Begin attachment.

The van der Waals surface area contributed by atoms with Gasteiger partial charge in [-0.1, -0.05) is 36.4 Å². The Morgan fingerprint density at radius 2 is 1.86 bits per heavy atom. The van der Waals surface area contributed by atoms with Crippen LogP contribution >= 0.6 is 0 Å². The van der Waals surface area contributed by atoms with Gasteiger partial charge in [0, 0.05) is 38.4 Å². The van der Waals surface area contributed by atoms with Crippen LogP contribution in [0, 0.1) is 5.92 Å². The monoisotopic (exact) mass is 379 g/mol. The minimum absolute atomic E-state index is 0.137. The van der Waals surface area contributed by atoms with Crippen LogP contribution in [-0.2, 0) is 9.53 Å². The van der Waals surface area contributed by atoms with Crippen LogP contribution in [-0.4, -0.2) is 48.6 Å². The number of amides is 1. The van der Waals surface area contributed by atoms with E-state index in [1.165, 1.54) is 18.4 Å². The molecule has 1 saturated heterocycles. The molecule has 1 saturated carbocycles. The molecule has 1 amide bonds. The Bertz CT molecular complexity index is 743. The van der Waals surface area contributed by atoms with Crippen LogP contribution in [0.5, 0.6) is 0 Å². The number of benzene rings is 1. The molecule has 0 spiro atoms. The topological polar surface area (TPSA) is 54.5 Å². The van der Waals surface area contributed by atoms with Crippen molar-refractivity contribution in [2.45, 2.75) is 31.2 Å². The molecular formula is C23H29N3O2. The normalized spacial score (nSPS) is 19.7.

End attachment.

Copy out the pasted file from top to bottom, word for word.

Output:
The van der Waals surface area contributed by atoms with Gasteiger partial charge in [-0.1, -0.05) is 36.4 Å². The Morgan fingerprint density at radius 2 is 1.86 bits per heavy atom. The van der Waals surface area contributed by atoms with Crippen LogP contribution >= 0.6 is 0 Å². The van der Waals surface area contributed by atoms with Gasteiger partial charge in [0, 0.05) is 38.4 Å². The van der Waals surface area contributed by atoms with Crippen LogP contribution in [0, 0.1) is 5.92 Å². The monoisotopic (exact) mass is 379 g/mol. The minimum absolute atomic E-state index is 0.137. The van der Waals surface area contributed by atoms with Crippen LogP contribution in [-0.2, 0) is 9.53 Å². The van der Waals surface area contributed by atoms with Crippen LogP contribution in [-0.4, -0.2) is 48.6 Å². The number of amides is 1. The van der Waals surface area contributed by atoms with E-state index in [1.165, 1.54) is 18.4 Å². The molecule has 1 saturated heterocycles. The molecule has 1 saturated carbocycles. The molecule has 1 amide bonds. The Bertz CT molecular complexity index is 743. The van der Waals surface area contributed by atoms with Crippen LogP contribution in [0.5, 0.6) is 0 Å². The number of benzene rings is 1. The molecule has 0 spiro atoms. The topological polar surface area (TPSA) is 54.5 Å². The van der Waals surface area contributed by atoms with Crippen molar-refractivity contribution in [2.45, 2.75) is 31.2 Å². The molecular formula is C23H29N3O2. The normalized spacial score (nSPS) is 19.7.